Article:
Now…I am a long-time fisherman. Since I was a young boy, I have enjoyed throwing a line in the water and imagining the lunkers waiting to strike my lure. (I think it started with McElligot’s Pool, the fantastic Dr. Seuss book that my parents read to me and my sibs.) I have spent many fruitless hours fishing — and enjoyed every minute of it. But my lifelong love of fishing has taken some bruises lately, as it has become increasingly clear that many loons in northern Wisconsin die horribly each year after entanglement in fishing line. I discussed some such incidents last year, but we have already had a recurrence of the problem this summer.

The most recent casualty is the territorial male on Jersey City Flowage. We had become rather fond of this bird, whom we banded as a chick on Swamp Lake in 1995. Year after year he and his mates have reared chicks on the Flowage, taking advantage of the abundant marshy habitat and network of islands there. He is tame, permitting us to approach closely and identify him whenever we care to. I vividly recall an occasion in 2005, when I found him foraging with his big strapping chicks. Neither he nor his juveniles cared a whit when my canoe approached them. They all foraged peacefully, oblivious to me. Here is a photo — a rather poor one — that I took Image

of the foraging family on that day.

Our team noted a month ago that the male had not returned to his territory in 2014. We were disappointed at the loss of cherished individual, but accepted that he had died over the winter or on migration or, perhaps, been evicted by another male this spring. Such are the perils faced by loons. But Marge Gibson of Raptor Education Group, Inc. notified us last week that her group had picked up a badly injured and emaciated male from a lake near Tomahawk, Wisconsin which turned out to be this male. He had swallowed two lead sinkers and, as you see, had become irrevocably entangled in the attached monofilament line.  Image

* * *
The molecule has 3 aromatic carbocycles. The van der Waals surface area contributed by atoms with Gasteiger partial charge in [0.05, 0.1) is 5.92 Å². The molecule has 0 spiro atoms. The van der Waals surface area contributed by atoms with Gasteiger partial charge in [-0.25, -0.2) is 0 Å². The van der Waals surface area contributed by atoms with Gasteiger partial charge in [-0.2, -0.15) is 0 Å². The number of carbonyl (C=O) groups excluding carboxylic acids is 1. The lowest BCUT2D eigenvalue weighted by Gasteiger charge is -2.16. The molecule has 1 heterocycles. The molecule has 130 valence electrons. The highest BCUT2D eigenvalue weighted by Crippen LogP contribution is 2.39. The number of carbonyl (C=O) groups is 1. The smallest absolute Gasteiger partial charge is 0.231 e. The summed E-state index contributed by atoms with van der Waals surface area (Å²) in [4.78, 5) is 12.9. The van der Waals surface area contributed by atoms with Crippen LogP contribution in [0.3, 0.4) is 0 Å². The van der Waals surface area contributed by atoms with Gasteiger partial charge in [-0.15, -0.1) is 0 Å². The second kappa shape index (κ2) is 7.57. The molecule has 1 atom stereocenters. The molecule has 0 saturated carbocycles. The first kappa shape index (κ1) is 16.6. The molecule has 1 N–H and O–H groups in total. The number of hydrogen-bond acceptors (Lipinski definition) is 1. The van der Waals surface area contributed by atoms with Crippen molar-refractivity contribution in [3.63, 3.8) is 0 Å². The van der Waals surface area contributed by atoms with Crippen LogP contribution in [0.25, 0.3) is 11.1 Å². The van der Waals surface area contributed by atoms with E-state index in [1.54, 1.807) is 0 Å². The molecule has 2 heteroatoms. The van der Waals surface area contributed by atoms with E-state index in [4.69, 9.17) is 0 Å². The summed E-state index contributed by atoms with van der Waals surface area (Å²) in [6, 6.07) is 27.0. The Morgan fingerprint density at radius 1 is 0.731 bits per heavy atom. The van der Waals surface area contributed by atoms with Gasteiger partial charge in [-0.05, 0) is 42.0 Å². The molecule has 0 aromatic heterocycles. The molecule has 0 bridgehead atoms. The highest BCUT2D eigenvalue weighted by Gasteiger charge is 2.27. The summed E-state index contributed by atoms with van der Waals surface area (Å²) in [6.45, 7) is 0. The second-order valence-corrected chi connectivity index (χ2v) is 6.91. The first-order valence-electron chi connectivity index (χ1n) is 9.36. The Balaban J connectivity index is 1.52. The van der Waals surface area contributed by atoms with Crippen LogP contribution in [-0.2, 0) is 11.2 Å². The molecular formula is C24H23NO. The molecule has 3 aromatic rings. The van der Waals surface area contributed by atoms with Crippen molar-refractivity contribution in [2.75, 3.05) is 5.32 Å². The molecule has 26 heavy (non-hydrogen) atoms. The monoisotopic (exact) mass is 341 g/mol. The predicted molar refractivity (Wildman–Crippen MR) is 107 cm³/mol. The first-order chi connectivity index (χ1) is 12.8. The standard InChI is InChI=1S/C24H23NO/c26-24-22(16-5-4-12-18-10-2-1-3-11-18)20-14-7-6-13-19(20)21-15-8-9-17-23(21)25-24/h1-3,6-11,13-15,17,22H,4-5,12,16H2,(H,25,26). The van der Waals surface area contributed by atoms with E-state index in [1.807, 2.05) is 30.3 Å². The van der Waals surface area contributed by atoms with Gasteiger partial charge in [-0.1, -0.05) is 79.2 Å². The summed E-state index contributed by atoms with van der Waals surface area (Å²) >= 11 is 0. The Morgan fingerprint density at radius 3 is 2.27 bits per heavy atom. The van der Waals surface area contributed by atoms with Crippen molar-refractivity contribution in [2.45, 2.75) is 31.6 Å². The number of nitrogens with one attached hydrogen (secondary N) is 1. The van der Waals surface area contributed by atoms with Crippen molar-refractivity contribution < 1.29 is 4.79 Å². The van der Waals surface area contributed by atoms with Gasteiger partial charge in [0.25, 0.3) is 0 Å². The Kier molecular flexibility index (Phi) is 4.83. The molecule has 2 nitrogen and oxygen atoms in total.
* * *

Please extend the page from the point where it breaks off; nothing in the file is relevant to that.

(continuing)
Although this bird had lost 25% of his body weight (down to 3400 g from his normal 4500 g) and was in desperate shape, Marge reports that the REGI staff were able to disentangle him, remove the lead sinkers, and get his weight back up to 3800 g with vigorous feedings. They were also able to repair his bisected tongue and restore blood flow to it. Recently, he was released near his old territory. Although it is always tricky to rehab a bird in such a weakened condition, we are allowing ourselves to hope that he will recover and will let you know what we learn of his health and territorial status. (He has lost his territory, and the new male there and his mate are nesting, according to Linda Grenzer, our tireless citizen scientist. So it will be a long road back for the injured male, even if he does return to health.)

I think that I will always enjoy the unique mixture of natural beauty, solitude, and occasional surge of adrenaline that I have enjoyed while fishing. But I will never again use lead tackle, especially now that there are many appealing alternatives. Help me spread the word about them!

We just got a report that a pair of our loons is back, and this is the first pair of the year. Up to now, our pairs have had to content themselves with overflights of their territories to look for open water, which would allow them to land. At other times, they wait (mostly along the Wisconsin River) for their lake to open up. But according to Linda Grenzer, who is super hawk-eyed and on the ball, about 20% of her lake (Muskellunge in Lincoln County) was ice-free by this afternoon, and that was enough to permit the banded pair there to land and begin to defend the territory anew.

The Muskellunge pair that Linda found today is well known to us. The male there is a very tame bird whom we banded on as a chick on Manson Lake in 1998 and who produced chicks with a first female on Deer Lake in 2003 and then bred successfully with her again there in 2004 and 2005. In 2006 and 2007, Deer yielded no chicks. As we have seen with numerous other males, this male then gave up on Deer, evicted the male on Muskellunge (right next door!) in 2008 and paired with a new female there. He has twice produced chicks on Muskellunge and seems firmly ensconced there now. The Muskellunge female is also an interesting individual, as Linda caught her spending some of last summer hanging out with and feeding a chick from Clear Lake (also next door to Muskellunge) when her own chick had shifted to a new lake! Furthermore, Linda photographed this female while she was molting, and I posted the photos on Nov. 28 of last year.) Kudos to Linda for all of the sleuthing. I do not believe her breeding loons do anything interesting without her recording it from her kayak nearby.